The Wizards are close to reaching an agreement with Coach Randy Wittman that will allow him to build upon the franchise’s surprising playoff run, according to multiple people with knowledge of the situation. Yahoo! Sports is reporting the deal will keep Wittman with the organization for the next three seasons.
Nothing is imminent but discussions have progressed, according to a person who was not at liberty to publicly discuss the negotiations. Wittman was confident that he would return after completing a season in which he led the Wizards to 44 wins, the fifth seed in the Eastern Conference and the organization’s first playoff series win since 2005.
“Until they stop asking me for my opinion on players, free agents and drafts, then I’m not worried about it,” Wittman said last week, when asked about his future with the organization. “I’m not ready to retire if that’s what you’re trying to get me to do. You’re going to see me somewhere, whether it’s here or who knows.”
After a news conference on Tuesday to announce a new general manager and coach for the NHL’s Washington Capitals, Wizards and Capitals owner Ted Leonsis told NBC’s Dianna Russini that Wittman deserved to remain head coach.
Leonsis stated that before the season that there would be no excuses if the team failed to reach the postseason. Wittman was able to exceed those expectations while helping former No. 1 overall pick John Wall to make the all-star team for the first time.
“I thought the coach did a very fine job for us,” Leonsis said in the interview. “We’re sitting down and talking to Randy and his people. Randy did a very fine job. We did all the exit interviews. I’m finding that doing some of the exit interviews are a very good process for us. You learn lots of stuff. The players respected the coach and they played hard for him. I think he deserves the opportunity to come back and lead us even deeper in the playoffs.”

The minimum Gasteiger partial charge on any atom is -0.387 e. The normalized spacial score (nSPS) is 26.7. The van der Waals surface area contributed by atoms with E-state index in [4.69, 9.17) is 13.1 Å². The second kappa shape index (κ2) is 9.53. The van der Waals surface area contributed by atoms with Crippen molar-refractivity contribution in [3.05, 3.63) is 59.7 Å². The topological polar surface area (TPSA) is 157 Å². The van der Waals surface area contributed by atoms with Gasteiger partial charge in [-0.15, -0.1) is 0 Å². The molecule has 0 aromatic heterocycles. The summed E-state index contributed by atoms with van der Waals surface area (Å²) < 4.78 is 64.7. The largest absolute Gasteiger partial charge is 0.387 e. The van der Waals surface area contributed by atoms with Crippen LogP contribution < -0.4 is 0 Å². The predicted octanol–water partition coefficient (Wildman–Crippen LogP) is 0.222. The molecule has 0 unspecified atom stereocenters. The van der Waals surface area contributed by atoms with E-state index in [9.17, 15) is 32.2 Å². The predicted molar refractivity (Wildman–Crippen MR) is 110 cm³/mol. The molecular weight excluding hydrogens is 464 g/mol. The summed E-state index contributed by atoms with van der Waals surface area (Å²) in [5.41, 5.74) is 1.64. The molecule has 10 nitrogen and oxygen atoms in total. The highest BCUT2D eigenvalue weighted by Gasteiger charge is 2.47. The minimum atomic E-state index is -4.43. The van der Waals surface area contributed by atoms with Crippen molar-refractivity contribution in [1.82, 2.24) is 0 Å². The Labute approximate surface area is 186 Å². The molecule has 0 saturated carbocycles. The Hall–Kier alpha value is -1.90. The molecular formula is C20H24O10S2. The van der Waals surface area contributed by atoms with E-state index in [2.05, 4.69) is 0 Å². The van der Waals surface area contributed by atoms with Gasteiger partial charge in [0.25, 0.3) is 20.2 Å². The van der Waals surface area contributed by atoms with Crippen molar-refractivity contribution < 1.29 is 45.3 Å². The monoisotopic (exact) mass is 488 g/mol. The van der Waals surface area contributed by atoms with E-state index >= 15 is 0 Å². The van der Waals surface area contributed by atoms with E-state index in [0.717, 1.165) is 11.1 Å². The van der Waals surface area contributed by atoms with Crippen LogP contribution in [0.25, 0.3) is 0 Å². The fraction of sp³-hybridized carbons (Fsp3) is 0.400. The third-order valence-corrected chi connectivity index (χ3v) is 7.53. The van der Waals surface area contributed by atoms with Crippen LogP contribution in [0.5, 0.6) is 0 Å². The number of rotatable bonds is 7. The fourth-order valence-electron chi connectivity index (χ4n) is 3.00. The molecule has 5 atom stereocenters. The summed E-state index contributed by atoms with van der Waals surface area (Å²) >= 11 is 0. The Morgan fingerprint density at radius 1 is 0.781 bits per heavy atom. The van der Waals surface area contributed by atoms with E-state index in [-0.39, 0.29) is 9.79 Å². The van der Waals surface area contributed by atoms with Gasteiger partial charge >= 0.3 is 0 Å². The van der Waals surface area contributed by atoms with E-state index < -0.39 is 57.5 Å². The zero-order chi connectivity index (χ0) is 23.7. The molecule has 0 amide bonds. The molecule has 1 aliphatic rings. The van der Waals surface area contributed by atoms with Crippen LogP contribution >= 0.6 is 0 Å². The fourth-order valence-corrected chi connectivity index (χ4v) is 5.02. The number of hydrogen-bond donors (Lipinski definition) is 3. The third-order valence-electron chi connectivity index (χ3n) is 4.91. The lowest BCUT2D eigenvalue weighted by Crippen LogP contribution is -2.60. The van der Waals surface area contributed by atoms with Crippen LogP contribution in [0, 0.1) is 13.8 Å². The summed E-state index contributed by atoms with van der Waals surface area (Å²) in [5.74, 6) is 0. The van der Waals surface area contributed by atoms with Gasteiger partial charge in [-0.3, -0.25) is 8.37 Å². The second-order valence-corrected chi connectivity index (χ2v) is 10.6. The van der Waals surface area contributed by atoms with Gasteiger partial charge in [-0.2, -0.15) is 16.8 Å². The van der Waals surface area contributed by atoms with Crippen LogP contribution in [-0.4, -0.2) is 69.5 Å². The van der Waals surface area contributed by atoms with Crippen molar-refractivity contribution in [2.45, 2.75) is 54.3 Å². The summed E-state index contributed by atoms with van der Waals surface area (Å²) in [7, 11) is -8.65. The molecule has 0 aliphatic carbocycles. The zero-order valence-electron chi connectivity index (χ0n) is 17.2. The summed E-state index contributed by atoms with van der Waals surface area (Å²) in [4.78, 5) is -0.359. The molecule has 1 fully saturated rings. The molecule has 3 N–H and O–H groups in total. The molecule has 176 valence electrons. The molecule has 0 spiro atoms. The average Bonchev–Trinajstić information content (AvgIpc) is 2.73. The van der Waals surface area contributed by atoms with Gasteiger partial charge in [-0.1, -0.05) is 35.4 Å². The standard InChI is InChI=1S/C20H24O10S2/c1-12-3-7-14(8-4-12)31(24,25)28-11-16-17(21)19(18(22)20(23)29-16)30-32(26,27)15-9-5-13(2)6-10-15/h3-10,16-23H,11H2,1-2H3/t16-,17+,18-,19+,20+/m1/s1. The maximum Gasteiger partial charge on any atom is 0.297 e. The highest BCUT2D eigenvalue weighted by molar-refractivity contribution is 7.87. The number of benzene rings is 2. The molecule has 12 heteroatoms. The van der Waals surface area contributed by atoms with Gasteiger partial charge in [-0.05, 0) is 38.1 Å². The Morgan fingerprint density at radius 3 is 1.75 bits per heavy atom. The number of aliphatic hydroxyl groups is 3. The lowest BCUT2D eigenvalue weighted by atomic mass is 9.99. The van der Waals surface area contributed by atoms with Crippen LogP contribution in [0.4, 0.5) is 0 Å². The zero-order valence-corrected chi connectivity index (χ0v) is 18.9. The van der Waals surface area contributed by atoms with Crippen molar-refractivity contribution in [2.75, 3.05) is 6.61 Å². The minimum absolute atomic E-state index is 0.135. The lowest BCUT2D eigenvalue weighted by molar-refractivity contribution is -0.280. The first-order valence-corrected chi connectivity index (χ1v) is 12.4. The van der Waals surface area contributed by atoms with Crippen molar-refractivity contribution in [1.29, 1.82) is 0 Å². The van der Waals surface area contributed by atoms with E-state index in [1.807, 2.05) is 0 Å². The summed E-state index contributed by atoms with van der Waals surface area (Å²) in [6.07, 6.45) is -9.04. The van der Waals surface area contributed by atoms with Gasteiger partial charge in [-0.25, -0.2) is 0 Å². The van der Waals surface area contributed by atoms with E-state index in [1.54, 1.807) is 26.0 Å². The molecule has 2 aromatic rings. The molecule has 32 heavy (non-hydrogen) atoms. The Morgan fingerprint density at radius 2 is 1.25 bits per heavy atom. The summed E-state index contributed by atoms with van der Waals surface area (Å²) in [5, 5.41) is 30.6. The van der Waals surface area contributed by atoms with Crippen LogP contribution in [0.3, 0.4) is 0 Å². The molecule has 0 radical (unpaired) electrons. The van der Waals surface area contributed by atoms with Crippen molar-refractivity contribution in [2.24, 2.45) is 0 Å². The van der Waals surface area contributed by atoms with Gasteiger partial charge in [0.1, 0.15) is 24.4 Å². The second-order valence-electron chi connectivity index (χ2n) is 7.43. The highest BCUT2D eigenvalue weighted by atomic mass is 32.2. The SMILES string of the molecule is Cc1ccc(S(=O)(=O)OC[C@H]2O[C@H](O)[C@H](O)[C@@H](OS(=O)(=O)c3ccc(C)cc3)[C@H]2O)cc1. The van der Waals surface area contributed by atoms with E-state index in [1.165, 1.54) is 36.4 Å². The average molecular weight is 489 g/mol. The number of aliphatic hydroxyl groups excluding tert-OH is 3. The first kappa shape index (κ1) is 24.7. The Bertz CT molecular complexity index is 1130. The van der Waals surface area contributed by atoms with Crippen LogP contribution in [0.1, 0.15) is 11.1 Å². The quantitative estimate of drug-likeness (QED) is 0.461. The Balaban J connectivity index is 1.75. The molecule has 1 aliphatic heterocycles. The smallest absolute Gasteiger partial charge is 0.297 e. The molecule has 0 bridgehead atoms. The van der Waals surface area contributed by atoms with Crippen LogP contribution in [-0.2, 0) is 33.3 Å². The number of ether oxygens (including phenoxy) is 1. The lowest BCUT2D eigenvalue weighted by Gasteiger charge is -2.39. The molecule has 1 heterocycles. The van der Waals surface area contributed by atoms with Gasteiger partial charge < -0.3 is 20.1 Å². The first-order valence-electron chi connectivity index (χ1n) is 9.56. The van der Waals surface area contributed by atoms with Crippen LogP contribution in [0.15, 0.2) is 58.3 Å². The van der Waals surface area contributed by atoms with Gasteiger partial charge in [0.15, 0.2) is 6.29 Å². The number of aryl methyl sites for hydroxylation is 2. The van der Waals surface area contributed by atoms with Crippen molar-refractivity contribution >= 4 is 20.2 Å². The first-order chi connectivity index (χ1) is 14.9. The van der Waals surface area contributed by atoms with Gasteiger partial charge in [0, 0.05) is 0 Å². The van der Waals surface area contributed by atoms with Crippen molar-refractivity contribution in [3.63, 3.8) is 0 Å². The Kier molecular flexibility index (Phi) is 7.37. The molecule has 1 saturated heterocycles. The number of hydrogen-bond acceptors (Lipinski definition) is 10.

[Related story on D.C. Sports Bog: Leonsis says Wittman ‘deserves’ more time]
Wittman took over for Flip Saunders in January 2012 and has guided the Wizards through a dramatic roster transformation. He gained the support of his players by holding them accountable and turned the Wizards into one of the league’s better defensive teams.
Washington ranked in the top 10 in defensive efficiency (points allowed per 100 possessions) in each of Wittman’s full seasons in Washington. Last season was arguably more impressive, considering the Wizards were the only team in the top third of the league defensively that failed to make the playoffs and won just 29 games.
“I think he’s done a heck of a job this season, with what he’s done with this team and building guys and getting us to be one of the best defensive teams in the league where we used to didn’t play no defense,” Wall said. “Used to be run, shoot, do whatever and it look like you’re lost sometimes, but he did a heck of a job. For him to be kind of on the hot seat, not knowing what could happen, and being in a contract year, just like some of the players, I think he did a great job of sitting back and running this ball club.”
Though he still holds the distinction as having the the worst winning percentage (.367, 191-329) of any NBA coach who has worked at least 400 games, Wittman had to take over as a mid-season replacement in Minnesota and Washington. His also stumbled in his first two seasons in Cleveland but would only need to go 12-15 in the first 27 games next season to surpass the next-worst coach – former Washington Bullets great Wes Unseld (.369, 202-345)
The Wizards were Wittman’s most talented team and he led it to the playoffs for the first time since 2008.
“That’s the thing I’m most pleased with – we set out to put this team in the playoffs and they did that,” Wittman said. “They accomplished the goals that they wanted. Now what do we do from here is the next thing. Not so much proving anything. It’s satisfying to see your team come out and express what they’re trying to do and then getting it accomplished. Now we’ll have to adjust that moving forward and see this group. That’s the most gratifying thing for me is to see them collectively having an understanding of what they’re trying to accomplish and then getting it done.”